Red, Ripe and Ready

It’s the time of year for pitting and spitting, with ideal weather conditions producing a high-quality cherry crop this summer

By Micah Drew
Cherry harvest at Bigfork Orchards. Beacon file photo

For 11 months of the year, abandoned box huts line Montana Highway 35, many with peeling red and green paint indicating their purpose. They are the Flathead’s fabled cherry stands.

But for a few weeks in July and August, the stands come alive to peddle the valley’s most famous fruit and offer respite from the heat with a smidgeon of shade and the promise of sweet treats.

“This has been a really good year for us,” said Bruce Johnson, a board member at the Flathead Lake Cherry Growers Cooperative. “We’ve had good growing weather, ample moisture at the right time, irrigating at the right time, and now with the heat we have a harvest without splits.”

Cherries, and fruit in general, are mostly made of water. That means cherries are susceptible to absorbing too much moisture and splitting if there is excess rain during the ripening season. In particularly wet years, growers fly a helicopter low over the orchards to dry out the trees after rainstorms.

While there is a helicopter on standby for his Buena Vista orchard, Johnson says it has stayed grounded this year. The Flathead had a wet May and June, but the weather has dried out and warmed up in recent weeks: perfect for the harvest.

The cherry cooperative has around 70 member orchards scattered among the hills surrounding Flathead Lake. In a typical year, the cooperative produces two million pounds of cherries. Johnson expects this year to be “a little bit light, but the quality of fruit is good.”

Johnson said the early rains may have delayed the cherry crop by a week or so, but it has also meant that growers haven’t needed to irrigate as much this year. Cherries are a highly weather-dependent crop and have a relatively short life span on the tree compared to other fruits.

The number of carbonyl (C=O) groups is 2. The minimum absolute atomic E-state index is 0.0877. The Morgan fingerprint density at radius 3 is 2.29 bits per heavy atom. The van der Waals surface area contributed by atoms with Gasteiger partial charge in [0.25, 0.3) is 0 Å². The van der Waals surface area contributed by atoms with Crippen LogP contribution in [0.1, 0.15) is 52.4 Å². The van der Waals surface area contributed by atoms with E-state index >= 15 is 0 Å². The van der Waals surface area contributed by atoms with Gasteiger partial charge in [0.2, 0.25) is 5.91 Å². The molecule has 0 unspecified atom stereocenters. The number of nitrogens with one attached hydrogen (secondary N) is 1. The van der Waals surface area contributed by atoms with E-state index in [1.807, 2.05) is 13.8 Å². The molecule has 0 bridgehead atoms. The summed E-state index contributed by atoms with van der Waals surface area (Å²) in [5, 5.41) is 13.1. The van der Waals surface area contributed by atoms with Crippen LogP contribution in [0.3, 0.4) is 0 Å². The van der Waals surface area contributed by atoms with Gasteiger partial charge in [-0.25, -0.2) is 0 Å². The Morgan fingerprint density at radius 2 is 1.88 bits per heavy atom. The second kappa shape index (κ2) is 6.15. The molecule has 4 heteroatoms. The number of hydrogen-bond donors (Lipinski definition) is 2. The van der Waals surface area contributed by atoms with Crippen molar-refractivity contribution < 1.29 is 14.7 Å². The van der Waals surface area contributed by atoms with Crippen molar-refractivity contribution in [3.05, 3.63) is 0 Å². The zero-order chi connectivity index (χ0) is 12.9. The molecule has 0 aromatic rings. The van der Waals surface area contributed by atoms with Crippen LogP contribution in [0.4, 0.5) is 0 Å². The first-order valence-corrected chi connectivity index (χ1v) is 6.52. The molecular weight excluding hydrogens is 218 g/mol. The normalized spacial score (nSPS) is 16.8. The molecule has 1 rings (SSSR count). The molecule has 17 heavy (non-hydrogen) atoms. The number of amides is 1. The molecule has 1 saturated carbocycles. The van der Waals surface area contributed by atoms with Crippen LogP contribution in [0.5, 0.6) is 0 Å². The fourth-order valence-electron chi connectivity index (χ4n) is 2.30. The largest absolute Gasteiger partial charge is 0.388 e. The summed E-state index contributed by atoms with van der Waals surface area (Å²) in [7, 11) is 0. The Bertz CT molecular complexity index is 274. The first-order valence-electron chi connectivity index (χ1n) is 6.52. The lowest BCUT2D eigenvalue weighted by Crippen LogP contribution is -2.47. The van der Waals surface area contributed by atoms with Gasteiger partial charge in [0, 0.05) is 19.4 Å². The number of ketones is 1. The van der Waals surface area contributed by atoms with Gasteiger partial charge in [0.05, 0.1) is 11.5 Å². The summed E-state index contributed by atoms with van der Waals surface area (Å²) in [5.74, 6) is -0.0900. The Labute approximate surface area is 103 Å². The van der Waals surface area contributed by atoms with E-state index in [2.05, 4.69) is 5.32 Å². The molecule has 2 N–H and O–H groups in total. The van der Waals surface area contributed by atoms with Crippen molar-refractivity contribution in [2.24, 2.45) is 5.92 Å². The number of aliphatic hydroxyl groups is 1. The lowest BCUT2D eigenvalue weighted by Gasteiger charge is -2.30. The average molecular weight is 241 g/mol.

Around Mother’s Day in May, cherry trees are typically in full bloom and growers release bees to pollinate the blossoms. A mere two months later, the ripe red fruit is ready for harvest.

“The biggest share of the harvest [started last] weekend and goes for two weeks,” Johnson said.

The most common cherry variety in the Flathead this year is the Lapins cherry, according to Johnson. The Lapins is a big, sweet cherry that has a high pressure — it’s firm enough to survive the tricky business of getting shipped regionally and internationally.

Unlike fruit such as bananas or peaches, whose unripe fruit can be picked and will be edible by the time it’s purchased, cherries are ripe off the tree. In order to keep them that way during the haul across state lines to a final destination, they have to be cold.

“We do all kinds of things to prolong a cherry’s quality,” Johnson said. “We pick in the morning when it’s cool, put them through the hydro cooler (a giant ice water bath) and then keep them in a refrigerator until they’re shipped off.”

The coolers at the warehouse are massive. Three hundred-pound bins of cherries line the walls stacked 10 high— enough to fill three semi trucks.

The refrigerated semis that pick up the cherries take off for Washington, to the Monson Fruit Company. Monson has handled the processing, packing and marketing for the Flathead Cherry Growers Cooperative for more than two decades and sends the fruit around the region and the world for consumption.

Johnson is proud of the expanding reach of the local fruit every year.

“Flathead cherries are some of the best grown,” he said before correcting himself: “They are the best-grown cherries.”

Even though Flathead cherries can be found in widespread grocery stores, cherry connoisseurs know it’s best to eat them truly fresh.

“I don’t think a cherry gets any better than if you pick it at 6 in the morning and it’s cold in your mouth,” said Johnson, who’s been in the business for 23 years now. “I’ve never gotten tired of eating them.”

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